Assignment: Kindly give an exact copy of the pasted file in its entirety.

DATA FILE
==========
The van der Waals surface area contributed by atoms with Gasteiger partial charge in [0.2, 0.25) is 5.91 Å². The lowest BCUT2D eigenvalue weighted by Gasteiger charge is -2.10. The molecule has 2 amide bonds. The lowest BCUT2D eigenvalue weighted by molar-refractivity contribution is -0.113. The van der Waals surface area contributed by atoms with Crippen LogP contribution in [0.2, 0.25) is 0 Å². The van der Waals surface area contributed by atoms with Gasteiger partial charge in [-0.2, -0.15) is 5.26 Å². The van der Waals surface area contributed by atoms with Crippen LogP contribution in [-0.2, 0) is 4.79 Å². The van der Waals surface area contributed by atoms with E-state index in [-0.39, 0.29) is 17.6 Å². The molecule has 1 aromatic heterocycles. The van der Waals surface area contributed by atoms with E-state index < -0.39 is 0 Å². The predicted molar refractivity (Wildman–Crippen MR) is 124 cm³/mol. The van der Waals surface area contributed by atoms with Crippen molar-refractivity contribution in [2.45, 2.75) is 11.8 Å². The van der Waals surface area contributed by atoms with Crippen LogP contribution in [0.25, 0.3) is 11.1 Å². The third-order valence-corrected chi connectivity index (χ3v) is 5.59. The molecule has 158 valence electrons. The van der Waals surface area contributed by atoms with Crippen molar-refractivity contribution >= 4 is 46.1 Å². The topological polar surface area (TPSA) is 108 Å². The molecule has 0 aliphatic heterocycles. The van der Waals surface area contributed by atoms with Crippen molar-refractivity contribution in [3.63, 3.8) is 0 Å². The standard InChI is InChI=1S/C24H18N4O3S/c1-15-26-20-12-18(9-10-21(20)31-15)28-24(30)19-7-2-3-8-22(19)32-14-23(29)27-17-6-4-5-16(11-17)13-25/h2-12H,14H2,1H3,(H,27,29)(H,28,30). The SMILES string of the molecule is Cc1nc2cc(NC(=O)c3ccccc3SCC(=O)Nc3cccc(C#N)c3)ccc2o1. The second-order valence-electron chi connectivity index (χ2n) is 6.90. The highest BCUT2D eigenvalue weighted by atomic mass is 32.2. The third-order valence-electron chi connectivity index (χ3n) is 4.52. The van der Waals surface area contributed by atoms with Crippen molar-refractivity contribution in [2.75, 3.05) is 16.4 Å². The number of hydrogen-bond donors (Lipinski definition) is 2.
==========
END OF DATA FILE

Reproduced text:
The van der Waals surface area contributed by atoms with Gasteiger partial charge in [0.2, 0.25) is 5.91 Å². The lowest BCUT2D eigenvalue weighted by Gasteiger charge is -2.10. The molecule has 2 amide bonds. The lowest BCUT2D eigenvalue weighted by molar-refractivity contribution is -0.113. The van der Waals surface area contributed by atoms with Crippen LogP contribution in [0.2, 0.25) is 0 Å². The van der Waals surface area contributed by atoms with Gasteiger partial charge in [-0.2, -0.15) is 5.26 Å². The van der Waals surface area contributed by atoms with Crippen LogP contribution in [-0.2, 0) is 4.79 Å². The van der Waals surface area contributed by atoms with E-state index in [-0.39, 0.29) is 17.6 Å². The molecule has 1 aromatic heterocycles. The van der Waals surface area contributed by atoms with E-state index < -0.39 is 0 Å². The predicted molar refractivity (Wildman–Crippen MR) is 124 cm³/mol. The van der Waals surface area contributed by atoms with Crippen molar-refractivity contribution in [2.45, 2.75) is 11.8 Å². The van der Waals surface area contributed by atoms with Crippen LogP contribution in [0.25, 0.3) is 11.1 Å². The third-order valence-corrected chi connectivity index (χ3v) is 5.59. The molecule has 158 valence electrons. The van der Waals surface area contributed by atoms with Crippen molar-refractivity contribution >= 4 is 46.1 Å². The topological polar surface area (TPSA) is 108 Å². The molecule has 0 aliphatic heterocycles. The van der Waals surface area contributed by atoms with Crippen molar-refractivity contribution in [3.63, 3.8) is 0 Å². The standard InChI is InChI=1S/C24H18N4O3S/c1-15-26-20-12-18(9-10-21(20)31-15)28-24(30)19-7-2-3-8-22(19)32-14-23(29)27-17-6-4-5-16(11-17)13-25/h2-12H,14H2,1H3,(H,27,29)(H,28,30). The SMILES string of the molecule is Cc1nc2cc(NC(=O)c3ccccc3SCC(=O)Nc3cccc(C#N)c3)ccc2o1. The second-order valence-electron chi connectivity index (χ2n) is 6.90. The highest BCUT2D eigenvalue weighted by atomic mass is 32.2. The third-order valence-electron chi connectivity index (χ3n) is 4.52. The van der Waals surface area contributed by atoms with Crippen molar-refractivity contribution in [2.75, 3.05) is 16.4 Å². The number of hydrogen-bond donors (Lipinski definition) is 2.